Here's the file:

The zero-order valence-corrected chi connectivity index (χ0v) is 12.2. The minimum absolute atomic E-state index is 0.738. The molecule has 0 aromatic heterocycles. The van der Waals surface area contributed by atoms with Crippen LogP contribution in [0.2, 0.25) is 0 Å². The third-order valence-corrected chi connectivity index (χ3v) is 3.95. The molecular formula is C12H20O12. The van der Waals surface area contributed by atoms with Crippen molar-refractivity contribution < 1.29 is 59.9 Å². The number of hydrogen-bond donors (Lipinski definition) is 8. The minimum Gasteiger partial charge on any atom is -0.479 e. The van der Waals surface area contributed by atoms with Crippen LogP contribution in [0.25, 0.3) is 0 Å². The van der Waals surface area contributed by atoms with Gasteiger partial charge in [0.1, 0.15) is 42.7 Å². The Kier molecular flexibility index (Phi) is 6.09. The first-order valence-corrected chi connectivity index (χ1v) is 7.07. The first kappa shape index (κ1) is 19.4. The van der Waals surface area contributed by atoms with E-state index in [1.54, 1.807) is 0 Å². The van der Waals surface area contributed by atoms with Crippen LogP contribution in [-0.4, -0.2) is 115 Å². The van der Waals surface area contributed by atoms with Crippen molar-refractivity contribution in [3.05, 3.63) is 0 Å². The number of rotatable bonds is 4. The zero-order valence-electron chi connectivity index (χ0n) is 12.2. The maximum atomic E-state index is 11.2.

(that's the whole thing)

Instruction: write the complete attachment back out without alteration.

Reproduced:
The zero-order valence-corrected chi connectivity index (χ0v) is 12.2. The minimum absolute atomic E-state index is 0.738. The molecule has 0 aromatic heterocycles. The van der Waals surface area contributed by atoms with Crippen LogP contribution in [0.2, 0.25) is 0 Å². The third-order valence-corrected chi connectivity index (χ3v) is 3.95. The molecular formula is C12H20O12. The van der Waals surface area contributed by atoms with Crippen molar-refractivity contribution < 1.29 is 59.9 Å². The number of hydrogen-bond donors (Lipinski definition) is 8. The minimum Gasteiger partial charge on any atom is -0.479 e. The van der Waals surface area contributed by atoms with Crippen LogP contribution in [0.25, 0.3) is 0 Å². The van der Waals surface area contributed by atoms with Gasteiger partial charge in [0.1, 0.15) is 42.7 Å². The Kier molecular flexibility index (Phi) is 6.09. The first-order valence-corrected chi connectivity index (χ1v) is 7.07. The first kappa shape index (κ1) is 19.4. The van der Waals surface area contributed by atoms with E-state index in [1.54, 1.807) is 0 Å². The van der Waals surface area contributed by atoms with Crippen LogP contribution in [-0.4, -0.2) is 115 Å². The van der Waals surface area contributed by atoms with Crippen molar-refractivity contribution in [3.05, 3.63) is 0 Å². The number of rotatable bonds is 4. The zero-order valence-electron chi connectivity index (χ0n) is 12.2. The maximum atomic E-state index is 11.2.